• the austerity measures adopted in response to the current economic downturn, and the so-called ‘Red Tape’ challenge, including scrutiny of measures envisaged under the Equality Act to prune those deemed ‘bureaucratic or burdensome’.
  • the potential impact of measures in the Localism Bill to enhance decision-making powers at local level.
  • proposed budget cuts to the Equality and Human Rights Commission (EHRC), which may have negative effects on the execution of its mandate.
  • the lack of a race equality strategy that includes an action plan, targets and monitoring provisions.

The Committee recommends that the UK Government ‘ should implement all of the provisions of the Equality Act and ensure that there is no regression from the current levels of protection’.

The report also states that the Committee ‘deeply regrets the State party’s insistence on proceeding immediately with the eviction of the Gypsy and Traveller community at Dale Farm in Essex before identifying and providing alternative culturally appropriate housing for members of these communities’. A separate ‘Statement on Dale Farm’ was also published on 1 September.

In June 2011, UK NGOs Against Racism submitted a report to CERD highlighting the key challenges faced by ethnic minorities in the UK and where the Government could be doing more to tackle inequalities in BME communities.

In July 2011, the Equality and Human Rights Commission (EHRC) published its shadow report to CERD, highlighting the key issues that the EHRC considers are impacting on race equality and containing recommendations for government action.

Click here for CERD report of concluding observations on the UK government’s 18th and 19th periodic reports (pdf)

Click here for CERD Statement on Dale Farm (pdf) and click here for petition in support of the UN call to delay the evictions at Dale Farm

Click here for report submitted to CERD by UK NGOs Against Racism

Click here for letter from UK race NGOs published on 21 August 2011

Click here for report submitted to CERD by the Equality and Human Rights Commission

EHRC work on the Convention for the Rights of Disabled People

The EHRC logo.

In August 2011, the Equality and Human Rights Commission published a briefing document on the activities it is carrying out  across Britain to fulfil its role as one of the designated independent bodies which promote, protect and monitor the implementation of the Convention in the UK.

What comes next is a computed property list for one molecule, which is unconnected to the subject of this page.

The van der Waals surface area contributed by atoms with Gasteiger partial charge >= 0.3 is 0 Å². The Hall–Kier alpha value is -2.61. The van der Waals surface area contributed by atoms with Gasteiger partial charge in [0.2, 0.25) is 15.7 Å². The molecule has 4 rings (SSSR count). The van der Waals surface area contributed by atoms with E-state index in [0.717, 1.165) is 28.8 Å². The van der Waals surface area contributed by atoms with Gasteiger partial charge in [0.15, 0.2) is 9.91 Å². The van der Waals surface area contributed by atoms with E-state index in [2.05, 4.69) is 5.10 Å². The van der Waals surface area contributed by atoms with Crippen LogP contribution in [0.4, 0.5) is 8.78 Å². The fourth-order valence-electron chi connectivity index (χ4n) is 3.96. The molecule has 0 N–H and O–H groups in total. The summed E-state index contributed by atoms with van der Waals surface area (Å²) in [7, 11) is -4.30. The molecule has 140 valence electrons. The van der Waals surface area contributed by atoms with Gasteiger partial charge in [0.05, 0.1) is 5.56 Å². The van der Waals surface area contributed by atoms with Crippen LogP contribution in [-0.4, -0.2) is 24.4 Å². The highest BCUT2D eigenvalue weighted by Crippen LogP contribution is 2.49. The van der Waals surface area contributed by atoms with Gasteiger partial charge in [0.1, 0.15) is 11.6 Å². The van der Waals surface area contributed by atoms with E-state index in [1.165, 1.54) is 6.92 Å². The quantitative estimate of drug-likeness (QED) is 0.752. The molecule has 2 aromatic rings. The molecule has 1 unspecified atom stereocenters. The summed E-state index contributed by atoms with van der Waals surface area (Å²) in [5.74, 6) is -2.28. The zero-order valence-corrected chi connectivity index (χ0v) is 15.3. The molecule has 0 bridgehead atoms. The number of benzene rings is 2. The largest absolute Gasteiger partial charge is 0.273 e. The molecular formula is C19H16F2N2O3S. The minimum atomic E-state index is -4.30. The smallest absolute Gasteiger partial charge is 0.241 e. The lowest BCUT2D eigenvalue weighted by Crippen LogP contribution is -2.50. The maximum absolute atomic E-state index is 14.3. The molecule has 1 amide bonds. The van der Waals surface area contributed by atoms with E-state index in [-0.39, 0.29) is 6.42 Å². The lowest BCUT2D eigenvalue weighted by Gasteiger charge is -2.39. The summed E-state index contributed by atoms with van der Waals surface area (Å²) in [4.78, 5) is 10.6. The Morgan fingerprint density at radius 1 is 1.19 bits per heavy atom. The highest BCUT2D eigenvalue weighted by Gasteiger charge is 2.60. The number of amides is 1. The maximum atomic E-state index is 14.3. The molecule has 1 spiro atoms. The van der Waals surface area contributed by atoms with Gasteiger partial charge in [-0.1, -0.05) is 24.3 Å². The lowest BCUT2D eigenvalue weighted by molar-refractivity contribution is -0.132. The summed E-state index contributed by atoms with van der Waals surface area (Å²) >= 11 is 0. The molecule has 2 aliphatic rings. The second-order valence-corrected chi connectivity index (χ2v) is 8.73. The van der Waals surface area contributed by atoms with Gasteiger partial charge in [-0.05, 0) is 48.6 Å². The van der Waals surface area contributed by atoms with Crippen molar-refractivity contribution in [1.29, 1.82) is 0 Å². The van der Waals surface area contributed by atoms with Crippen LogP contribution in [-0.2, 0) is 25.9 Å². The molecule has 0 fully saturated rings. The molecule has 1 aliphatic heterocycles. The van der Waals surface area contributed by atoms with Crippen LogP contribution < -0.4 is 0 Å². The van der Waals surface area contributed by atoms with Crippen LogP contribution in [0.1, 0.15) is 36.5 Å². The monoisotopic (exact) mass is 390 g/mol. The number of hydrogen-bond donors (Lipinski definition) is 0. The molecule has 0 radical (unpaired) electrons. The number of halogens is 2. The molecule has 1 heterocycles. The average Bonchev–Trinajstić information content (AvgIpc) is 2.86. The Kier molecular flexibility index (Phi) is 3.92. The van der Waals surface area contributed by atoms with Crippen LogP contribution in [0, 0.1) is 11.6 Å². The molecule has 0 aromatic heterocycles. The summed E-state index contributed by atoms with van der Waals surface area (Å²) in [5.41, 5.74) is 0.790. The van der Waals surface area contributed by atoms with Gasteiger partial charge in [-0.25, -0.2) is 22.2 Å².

The United Nations Convention for the Rights of Disabled People (UNCRPD) is an international human rights agreement to protect and promote the human rights of disabled people throughout the world. The UK Government ratified the Convention in June 2009. This means that the UK Government (including the devolved Governments) must take concrete action to comply with the legal rights and obligations contained in the Convention.

The Equality and Human Rights Commission together with the Scottish Human Rights Commission, the Northern Ireland Human Rights Commission and the Equality Commission for Northern Ireland are the four designated independent bodies to promote, protect and monitor the implementation of the Convention in the UK. Collectively, the Commissions are the UK Independent Mechanism (UKIM) for the Convention.

Click here for briefing

Race equality organisations’ report to CERD

The Runnymede logo.

Runnymede and other UK race equality organisations are going to Geneva on 21 August 2011 ahead of the UK Government’s examination by the United Nations Committee on the Elimination of Racial Discrimination on 23 and 24 August. The Committee will be assessing the government’s policies on tackling racism and inequalities in the UK’s BME communities, and race organisations will be there to make sure the most important issues are brought to the table.

Runnymede and other race equality organisations produced a report in June 2011 which was submitted to the United Nations Committee on the Elimination of Racial Discrimination (CERD) ahead of its examination of the UK Government later this month. The report highlights the key challenges faced by ethnic minorities in the UK and where the Government could be doing more to tackle inequalities in BME communities.

Click here for report (pdf)

Click here for Runnymede website

Shadow report to the Committee for the Elimination of All Forms of Racial Discrimination

The EHRC logo.

In July 2011, the Equality and Human Rights Commission published its shadow report to the Committee for the Elimination of All Forms of Racial Discrimination (CERD).

The report draws the Committee’s attention to the key issues that the Commission considers are impacting on race equality, highlights gaps in the State report, and makes recommendations to the Committee for government to take action.